Into the Groove

It's been awhile since I've written and I'm sitting in Starbucks at the mall in central Bangkok with a strong wifi signal with two hours til my overnight train leaves, so here's my update.

I'm feeling a bit more centered and balanced since my last post. I'm not sure if this change is based upon more travel experience under my belt or a result of me sitting in temples, breathing, meditating, talking to monks, attending a few incredible yoga classes (quick plug for Wild Rose Yoga Studio in Chiang Mai…really wonderful setting and top quality teachers). I think it must be a combination of all these factors…I'm feeling calm, peaceful, compassionate, aware and grateful.

Let me quickly back up a week and give you a very brief play by play. I flew from Hanoi to Luang Prabang, Laos on a small prop jet in a big thunderstorm. I happened to sit next to a beautiful French girl named Deborah, who I could tell was even more nervous about the flight than I was. We ended up sharing a taxi into town and since I didn't have a hotel booked and her hotel had another room, my lodging was settled and i had a new friend. It turned out to be quite an extraordinary hotel and worth the $45 nightly price. (Another plug- Maison Dala Bua….with its own lotus pond and unesco status). Softest sheets thus far and perhaps for my entire journey.

Deborah and I met Kae and Hagen from London and Berlin who had been traveling together and the four of us spent the better part of three days enjoying the sights of Luang Prabang together. This included a trip to a beautiful waterfall about 30km out of town. Near the waterfall was a Sun Bear rescue center, which we were touched by.

 

I visited many gorgeous Buddhist temples and enjoyed cruising my bicycle through the town. I discovered several amazing French bakeries and cafes, but what stands out about Laos was the sweetness of the local people. I experienced children blowing kisses, older brothers helping younger sisters, and kindhearted, friendly, happy people everywhere. Oh yeah, almost forgot to mention that I taught my first yoga class ever when the real teacher never showed up and myself and six others really wanted to practice. It went pretty well, we were on a deck right next to the river…my sequencing was a bit off but no one got hurt and they seemed quite complimentary. Another unforgettable moment I am grateful for.

 

It was time for me to say goodbye to my new friends and roll down (well, up actually) the river. I went on a dreamy two day luxurious slow boat up the might Mekong to the Thailand border. It was very scenic and very relaxing, with an overnight in a not so scenic stopover town but a great experience for sure.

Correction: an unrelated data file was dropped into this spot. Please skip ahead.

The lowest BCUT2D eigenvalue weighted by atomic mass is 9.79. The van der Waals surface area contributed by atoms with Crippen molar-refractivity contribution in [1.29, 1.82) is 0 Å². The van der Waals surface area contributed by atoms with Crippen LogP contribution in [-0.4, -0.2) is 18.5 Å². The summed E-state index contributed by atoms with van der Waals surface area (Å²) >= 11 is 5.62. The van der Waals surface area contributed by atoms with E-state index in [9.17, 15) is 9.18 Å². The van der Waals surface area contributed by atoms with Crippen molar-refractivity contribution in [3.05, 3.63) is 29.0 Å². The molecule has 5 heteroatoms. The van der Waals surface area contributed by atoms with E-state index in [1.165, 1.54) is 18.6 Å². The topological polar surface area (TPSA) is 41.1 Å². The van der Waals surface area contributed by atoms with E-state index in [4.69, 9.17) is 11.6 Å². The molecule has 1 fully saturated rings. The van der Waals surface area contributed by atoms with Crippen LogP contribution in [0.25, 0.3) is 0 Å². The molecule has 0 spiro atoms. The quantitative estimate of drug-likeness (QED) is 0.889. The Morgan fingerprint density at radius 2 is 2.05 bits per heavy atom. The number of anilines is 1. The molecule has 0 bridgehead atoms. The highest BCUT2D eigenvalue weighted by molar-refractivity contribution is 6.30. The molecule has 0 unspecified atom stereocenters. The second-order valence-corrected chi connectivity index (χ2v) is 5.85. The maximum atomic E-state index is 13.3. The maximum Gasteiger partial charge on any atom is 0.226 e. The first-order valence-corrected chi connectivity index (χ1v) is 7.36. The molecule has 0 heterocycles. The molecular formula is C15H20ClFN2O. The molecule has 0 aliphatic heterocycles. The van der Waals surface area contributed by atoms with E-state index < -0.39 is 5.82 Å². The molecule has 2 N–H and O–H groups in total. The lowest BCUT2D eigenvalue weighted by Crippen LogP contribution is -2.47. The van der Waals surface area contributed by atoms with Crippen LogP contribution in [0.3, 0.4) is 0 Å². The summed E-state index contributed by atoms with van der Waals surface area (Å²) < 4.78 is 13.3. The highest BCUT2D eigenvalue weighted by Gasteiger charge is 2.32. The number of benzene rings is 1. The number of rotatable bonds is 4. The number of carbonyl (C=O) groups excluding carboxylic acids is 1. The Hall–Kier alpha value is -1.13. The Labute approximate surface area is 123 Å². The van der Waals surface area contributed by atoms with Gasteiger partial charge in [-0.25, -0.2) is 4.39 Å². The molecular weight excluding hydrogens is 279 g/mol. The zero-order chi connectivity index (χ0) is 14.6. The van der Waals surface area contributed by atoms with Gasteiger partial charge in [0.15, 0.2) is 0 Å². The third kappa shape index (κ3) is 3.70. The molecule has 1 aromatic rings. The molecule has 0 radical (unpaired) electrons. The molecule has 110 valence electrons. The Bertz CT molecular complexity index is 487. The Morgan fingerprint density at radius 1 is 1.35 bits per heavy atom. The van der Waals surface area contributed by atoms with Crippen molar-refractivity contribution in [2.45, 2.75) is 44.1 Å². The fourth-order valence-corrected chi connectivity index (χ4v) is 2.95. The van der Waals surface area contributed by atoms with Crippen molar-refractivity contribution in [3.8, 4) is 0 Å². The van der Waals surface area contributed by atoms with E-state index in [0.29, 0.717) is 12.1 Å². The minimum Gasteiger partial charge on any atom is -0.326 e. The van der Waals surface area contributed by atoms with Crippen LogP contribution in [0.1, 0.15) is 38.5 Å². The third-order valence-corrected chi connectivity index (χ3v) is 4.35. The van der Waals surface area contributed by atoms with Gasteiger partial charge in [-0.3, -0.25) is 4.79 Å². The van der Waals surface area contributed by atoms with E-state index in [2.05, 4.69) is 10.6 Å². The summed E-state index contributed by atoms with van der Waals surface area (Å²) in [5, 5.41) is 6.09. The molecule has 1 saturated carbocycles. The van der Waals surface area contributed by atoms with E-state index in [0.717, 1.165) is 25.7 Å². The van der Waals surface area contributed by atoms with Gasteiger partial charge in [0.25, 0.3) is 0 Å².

From the river it was an easy border crossing and 3 hour minibus ride to Chiang Mai, where I stayed from three nights. Compared with peaceful Laos, my first impressions of Chiang Mai was not so good. Everything seemed busy, dirty and the sex tourism element was very disturbing. Then I found the yoga studio and met Lana and Rebecca – two gorgeous, sweet, thoughtful and spiritual Austrialian girls who I wandered around with. We had a great day that went something like this- yoga, macrobiotic lunch, smoothies, meditation with the monks at a wonderful temple, healthy Thai dinner, night market where we bought meditation mala necklaces and they got fake Birkenstocks, then to the Muay Thai boxing match. Then walked me to my hotel so I wouldn't get accosted by prostitutes…girls, I owe you big time.

 

 

 

 

Early the next morning, Eddy was waiting for me.

Eddy owns Chiang Mai Elephant Care, a small business that brings tourists about an hour out to town to ride, bathe and feed elephants. I signed up for a 2 day, 1 night 'Mahout Experience', where I would learn the basics of how to care for these noble beasts. It was an unforgettable experience, I learned a lot and gained new respect for my favorite animal. I have mixed feelings about the whole business element…I need to process my emotions deeper but it was hard seeing the elephants in leg chains, eventhough I realize they are a necessity. Eddy and the mahouts do truly care for the elephants they are in charge of, but I have a hard time seeing them strike the elephants or using their hooks aggressively. I now know how strong and stubborn elephants are and I had to use force a few times as I attempted to control my elephant, with little affect. We worked hard to keep them fed and spent several hours cutting, bundling and hauling sharp tall Elephant Grass, which would only last a half day. The mahouts work hard, but they are young, mostly teenagers and I didn't witness a lot of tenderness between man and beast. I suppose it is critical to train the elephants with a somewhat harsh tone, so they realize who's in charge and don't develop bad habits that could result in serious danger. I could write pages on this subject, but again I need to process more. I do know that looking into the huge eye of BunnMee, my 50 year old elephant, was something I'll never forget. Her obvious intelligence, her knowing, her processing, her understanding was truly God-like. Thank you Ganesha.

 

I don't have pictures of the elephants on my ipad yet, but the company has a website and they will be uploading their pictures tomorrow. Go to chiangmaielephantcare.com, click on gallery and look under 8/29 and 8/30…that's me in the silly cowboy hat with the silly grin.

Back to back overnight trains and a ferry will put me on beautiful Koh Tao tomorrow, where I begin a 4 day PADI suba certification class…so blessed, so grateful !

Namaste,

Sam

 

 

 

 

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